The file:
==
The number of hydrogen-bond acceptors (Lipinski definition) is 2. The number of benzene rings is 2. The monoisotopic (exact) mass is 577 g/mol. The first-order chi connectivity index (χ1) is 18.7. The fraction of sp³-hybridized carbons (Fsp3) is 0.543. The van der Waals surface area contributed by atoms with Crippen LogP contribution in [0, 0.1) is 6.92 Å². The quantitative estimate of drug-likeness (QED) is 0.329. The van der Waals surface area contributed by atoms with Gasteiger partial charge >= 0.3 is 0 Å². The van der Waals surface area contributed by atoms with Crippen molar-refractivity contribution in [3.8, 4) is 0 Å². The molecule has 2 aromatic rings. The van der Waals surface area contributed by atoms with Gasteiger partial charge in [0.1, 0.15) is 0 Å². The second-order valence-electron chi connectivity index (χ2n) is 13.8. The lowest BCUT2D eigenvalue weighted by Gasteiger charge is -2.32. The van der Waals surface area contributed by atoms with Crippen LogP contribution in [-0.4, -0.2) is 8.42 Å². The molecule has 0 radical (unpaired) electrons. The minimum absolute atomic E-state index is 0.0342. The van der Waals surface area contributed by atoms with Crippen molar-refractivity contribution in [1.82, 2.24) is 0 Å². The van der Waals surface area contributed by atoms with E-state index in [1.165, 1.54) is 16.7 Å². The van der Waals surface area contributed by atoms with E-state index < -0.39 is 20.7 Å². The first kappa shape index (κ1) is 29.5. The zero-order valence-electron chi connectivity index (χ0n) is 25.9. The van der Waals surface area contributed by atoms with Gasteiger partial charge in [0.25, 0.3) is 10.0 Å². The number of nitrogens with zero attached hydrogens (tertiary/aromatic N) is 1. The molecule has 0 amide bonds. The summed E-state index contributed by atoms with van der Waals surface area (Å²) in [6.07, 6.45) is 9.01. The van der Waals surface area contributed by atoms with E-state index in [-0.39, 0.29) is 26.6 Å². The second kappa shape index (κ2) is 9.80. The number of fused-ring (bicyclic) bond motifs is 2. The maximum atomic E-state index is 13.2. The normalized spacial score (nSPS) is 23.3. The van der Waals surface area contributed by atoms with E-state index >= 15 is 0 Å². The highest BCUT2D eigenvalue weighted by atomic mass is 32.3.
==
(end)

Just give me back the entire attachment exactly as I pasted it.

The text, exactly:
The number of hydrogen-bond acceptors (Lipinski definition) is 2. The number of benzene rings is 2. The monoisotopic (exact) mass is 577 g/mol. The first-order chi connectivity index (χ1) is 18.7. The fraction of sp³-hybridized carbons (Fsp3) is 0.543. The van der Waals surface area contributed by atoms with Crippen LogP contribution in [0, 0.1) is 6.92 Å². The quantitative estimate of drug-likeness (QED) is 0.329. The van der Waals surface area contributed by atoms with Gasteiger partial charge >= 0.3 is 0 Å². The van der Waals surface area contributed by atoms with Crippen molar-refractivity contribution in [3.8, 4) is 0 Å². The molecule has 2 aromatic rings. The van der Waals surface area contributed by atoms with Gasteiger partial charge in [0.1, 0.15) is 0 Å². The second-order valence-electron chi connectivity index (χ2n) is 13.8. The lowest BCUT2D eigenvalue weighted by Gasteiger charge is -2.32. The van der Waals surface area contributed by atoms with Crippen LogP contribution in [-0.4, -0.2) is 8.42 Å². The molecule has 0 radical (unpaired) electrons. The minimum absolute atomic E-state index is 0.0342. The van der Waals surface area contributed by atoms with Crippen molar-refractivity contribution in [1.82, 2.24) is 0 Å². The van der Waals surface area contributed by atoms with E-state index in [1.165, 1.54) is 16.7 Å². The van der Waals surface area contributed by atoms with E-state index < -0.39 is 20.7 Å². The first kappa shape index (κ1) is 29.5. The zero-order valence-electron chi connectivity index (χ0n) is 25.9. The van der Waals surface area contributed by atoms with Gasteiger partial charge in [0.25, 0.3) is 10.0 Å². The number of nitrogens with zero attached hydrogens (tertiary/aromatic N) is 1. The molecule has 0 amide bonds. The summed E-state index contributed by atoms with van der Waals surface area (Å²) in [6.07, 6.45) is 9.01. The van der Waals surface area contributed by atoms with E-state index in [-0.39, 0.29) is 26.6 Å². The second kappa shape index (κ2) is 9.80. The number of fused-ring (bicyclic) bond motifs is 2. The maximum atomic E-state index is 13.2. The normalized spacial score (nSPS) is 23.3. The van der Waals surface area contributed by atoms with E-state index >= 15 is 0 Å². The highest BCUT2D eigenvalue weighted by atomic mass is 32.3.